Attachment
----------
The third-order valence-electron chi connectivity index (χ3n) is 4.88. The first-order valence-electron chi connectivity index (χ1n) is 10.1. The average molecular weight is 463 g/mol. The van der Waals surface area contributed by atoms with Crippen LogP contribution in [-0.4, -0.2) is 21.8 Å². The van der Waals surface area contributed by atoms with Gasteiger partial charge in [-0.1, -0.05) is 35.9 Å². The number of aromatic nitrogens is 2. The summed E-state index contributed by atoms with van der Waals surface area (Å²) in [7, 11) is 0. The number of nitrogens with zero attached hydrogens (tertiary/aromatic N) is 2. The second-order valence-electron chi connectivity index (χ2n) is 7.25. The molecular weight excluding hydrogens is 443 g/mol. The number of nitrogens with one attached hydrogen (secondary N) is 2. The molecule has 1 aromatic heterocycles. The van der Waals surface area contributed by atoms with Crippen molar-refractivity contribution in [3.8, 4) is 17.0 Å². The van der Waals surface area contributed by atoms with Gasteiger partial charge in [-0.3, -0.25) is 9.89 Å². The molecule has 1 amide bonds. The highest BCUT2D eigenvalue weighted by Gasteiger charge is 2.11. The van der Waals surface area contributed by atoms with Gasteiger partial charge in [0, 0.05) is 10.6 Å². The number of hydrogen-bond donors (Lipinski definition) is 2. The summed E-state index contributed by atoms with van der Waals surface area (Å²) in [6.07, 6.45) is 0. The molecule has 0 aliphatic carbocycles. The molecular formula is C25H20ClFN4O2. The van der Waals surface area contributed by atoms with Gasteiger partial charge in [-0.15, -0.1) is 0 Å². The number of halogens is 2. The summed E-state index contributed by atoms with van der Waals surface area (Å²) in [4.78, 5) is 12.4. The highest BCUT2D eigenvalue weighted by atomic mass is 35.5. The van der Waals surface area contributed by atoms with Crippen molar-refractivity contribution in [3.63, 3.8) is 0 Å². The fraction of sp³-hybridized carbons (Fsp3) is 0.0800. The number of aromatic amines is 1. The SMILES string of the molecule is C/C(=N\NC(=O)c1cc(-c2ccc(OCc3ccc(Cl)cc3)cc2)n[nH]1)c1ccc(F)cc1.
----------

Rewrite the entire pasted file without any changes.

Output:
The third-order valence-electron chi connectivity index (χ3n) is 4.88. The first-order valence-electron chi connectivity index (χ1n) is 10.1. The average molecular weight is 463 g/mol. The van der Waals surface area contributed by atoms with Crippen LogP contribution in [-0.4, -0.2) is 21.8 Å². The van der Waals surface area contributed by atoms with Gasteiger partial charge in [-0.1, -0.05) is 35.9 Å². The number of aromatic nitrogens is 2. The summed E-state index contributed by atoms with van der Waals surface area (Å²) in [7, 11) is 0. The number of nitrogens with zero attached hydrogens (tertiary/aromatic N) is 2. The second-order valence-electron chi connectivity index (χ2n) is 7.25. The molecular weight excluding hydrogens is 443 g/mol. The number of nitrogens with one attached hydrogen (secondary N) is 2. The molecule has 1 aromatic heterocycles. The van der Waals surface area contributed by atoms with Crippen molar-refractivity contribution in [3.8, 4) is 17.0 Å². The van der Waals surface area contributed by atoms with Gasteiger partial charge in [-0.3, -0.25) is 9.89 Å². The molecule has 1 amide bonds. The highest BCUT2D eigenvalue weighted by Gasteiger charge is 2.11. The van der Waals surface area contributed by atoms with Gasteiger partial charge in [0, 0.05) is 10.6 Å². The number of hydrogen-bond donors (Lipinski definition) is 2. The summed E-state index contributed by atoms with van der Waals surface area (Å²) in [6.07, 6.45) is 0. The molecule has 0 aliphatic carbocycles. The molecular formula is C25H20ClFN4O2. The van der Waals surface area contributed by atoms with Gasteiger partial charge in [-0.15, -0.1) is 0 Å². The number of halogens is 2. The summed E-state index contributed by atoms with van der Waals surface area (Å²) in [4.78, 5) is 12.4. The highest BCUT2D eigenvalue weighted by atomic mass is 35.5. The van der Waals surface area contributed by atoms with Crippen molar-refractivity contribution in [3.63, 3.8) is 0 Å². The fraction of sp³-hybridized carbons (Fsp3) is 0.0800. The number of aromatic amines is 1. The SMILES string of the molecule is C/C(=N\NC(=O)c1cc(-c2ccc(OCc3ccc(Cl)cc3)cc2)n[nH]1)c1ccc(F)cc1.